SUGARS

maltose,fructose,dextrose,maple syrup,maple sugar,lactose,levulose,sucrose,invert sugar,raw sugar,demerara sugar,molasses,treacle

SUGAR IF YOUR QUESTION IS HERE THE ANSWER IS DOWN THE PAGE


 

1 Where did sugar come from?

2 What type of sugar is most recommended for making Kombucha Tea?

3 Should brown sugar be used to make Kombucha Tea?

4 Can honey be used to make Kombucha Tea?

5 What is the sugar content of Kombucha Tea after fermentation?

6 What is glucose?

7 What is maltose?

8 What is fructose?

9 What is dextrose?

10 What is maple syrup?

11 What is maple sugar?

12 What is lactose?

13 What is levulose?

14 What is sucrose?

15 What is invert sugar?

16 What is raw sugar?

17 What is demerara sugar?

18 What is molasses, ( treacle) in the UK?

19 What is sorghum?

20 What is cane syrup?

21 What is golden syrup?

22 What is corn syrup?

23 What is high fructose corn syrup?

24 What is brown sugar?

25 What is honey?

26 What is jaggery?

27 What is rock sugar?

28 Does temperature affect how much sugar is used during fermentation?

29 Do sugars cause tooth decay?

30 Do sugars cause weight gain?

31 Do sugars enhance physical performance?

32 Do sugars cause diabetes mellitus?

33 Do sugars cause hypoglycemia?

34 How does the sugar content in KT compare to fruit juices?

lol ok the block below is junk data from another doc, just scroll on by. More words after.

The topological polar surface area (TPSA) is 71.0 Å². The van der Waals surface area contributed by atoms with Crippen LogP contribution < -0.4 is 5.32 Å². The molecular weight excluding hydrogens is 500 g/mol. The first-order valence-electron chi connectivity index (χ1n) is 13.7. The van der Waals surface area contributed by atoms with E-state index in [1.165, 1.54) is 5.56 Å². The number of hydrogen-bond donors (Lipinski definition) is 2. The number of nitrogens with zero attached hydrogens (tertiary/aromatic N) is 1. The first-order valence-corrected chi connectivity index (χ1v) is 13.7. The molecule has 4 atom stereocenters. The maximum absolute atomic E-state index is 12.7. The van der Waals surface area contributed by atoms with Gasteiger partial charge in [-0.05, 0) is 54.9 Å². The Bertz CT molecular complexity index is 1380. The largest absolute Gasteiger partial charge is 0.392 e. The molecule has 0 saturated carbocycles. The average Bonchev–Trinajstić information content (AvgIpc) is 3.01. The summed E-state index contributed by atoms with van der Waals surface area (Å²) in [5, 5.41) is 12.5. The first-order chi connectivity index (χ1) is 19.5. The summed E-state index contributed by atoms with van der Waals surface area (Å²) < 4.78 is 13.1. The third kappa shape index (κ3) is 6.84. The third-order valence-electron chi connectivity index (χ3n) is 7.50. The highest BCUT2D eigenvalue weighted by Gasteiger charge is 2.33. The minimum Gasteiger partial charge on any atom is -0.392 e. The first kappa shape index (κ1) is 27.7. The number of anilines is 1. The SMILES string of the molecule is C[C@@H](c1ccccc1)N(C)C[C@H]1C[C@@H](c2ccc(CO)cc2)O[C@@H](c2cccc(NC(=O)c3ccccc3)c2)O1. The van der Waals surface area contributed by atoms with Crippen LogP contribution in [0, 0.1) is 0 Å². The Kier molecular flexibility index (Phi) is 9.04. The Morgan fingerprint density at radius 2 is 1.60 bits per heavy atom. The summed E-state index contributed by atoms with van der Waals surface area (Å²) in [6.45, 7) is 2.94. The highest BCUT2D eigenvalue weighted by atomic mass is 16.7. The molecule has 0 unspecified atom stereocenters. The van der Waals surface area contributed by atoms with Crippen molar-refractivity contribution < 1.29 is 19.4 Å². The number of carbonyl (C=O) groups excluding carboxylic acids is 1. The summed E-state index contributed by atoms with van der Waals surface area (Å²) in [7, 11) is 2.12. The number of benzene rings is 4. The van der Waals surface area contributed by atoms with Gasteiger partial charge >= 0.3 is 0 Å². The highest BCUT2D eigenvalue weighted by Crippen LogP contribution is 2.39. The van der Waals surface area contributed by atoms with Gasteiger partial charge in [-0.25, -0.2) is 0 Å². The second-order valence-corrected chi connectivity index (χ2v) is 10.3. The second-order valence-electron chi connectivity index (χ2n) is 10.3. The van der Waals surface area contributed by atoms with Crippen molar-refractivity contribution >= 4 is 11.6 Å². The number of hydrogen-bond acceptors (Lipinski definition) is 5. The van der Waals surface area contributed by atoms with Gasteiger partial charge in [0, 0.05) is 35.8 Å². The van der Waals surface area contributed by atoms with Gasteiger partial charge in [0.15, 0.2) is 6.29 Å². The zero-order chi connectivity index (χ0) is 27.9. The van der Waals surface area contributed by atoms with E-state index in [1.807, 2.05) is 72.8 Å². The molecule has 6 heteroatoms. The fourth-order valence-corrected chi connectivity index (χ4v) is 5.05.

35 What is the sugar content of Kombucha Tea compared with fresh fruit?

36 Can I use Stevia  as source of sugar when making Kombucha Tea?

SUGAR

1 Where did sugar come from?

A Brief History of Sugar

According to information presented in Encyclopaedia Britannica, sugar was known in India as early as 3000 BC. Gaura, an old Indian word for sugar, was apparently derived from the name Gur, an ancient monarchy in Bengal. A crown made of sugar cane is described in the Atharaveda, a sacred book of the Hindus, written about 800 BC or earlier, and the Greek general Nearchus, who accompanied Alexander the Great to India in the 4th century BC, tells of a reed that produced "honey" without the aid of bees.

2 What type of sugar is most recommended for making Kombucha tea?

Pure refined white sugar is the sugar most recommended to use when making Kombucha Tea. White sugar produces a Kombucha Tea that tastes like Apple Cider and it is completely fermentable.

3 Should brown sugar be used to make Kombucha Tea?

Brown sugar contains molasses. While some people consider molasses to be a contaminant, many others still use brown sugar with excellent results. They also report that brown sugar produces a very tart Kombucha Tea, tasting strongly of vinegar.

4 Can honey be used to make Kombucha Tea?

Honey can be used to make Kombucha, however, it should be pasteurized first to kill any wild yeast cells as well as the enzymes which are responsible for the production of hydrogen peroxide in honey.

5 What is the sugar content of Kombucha Tea?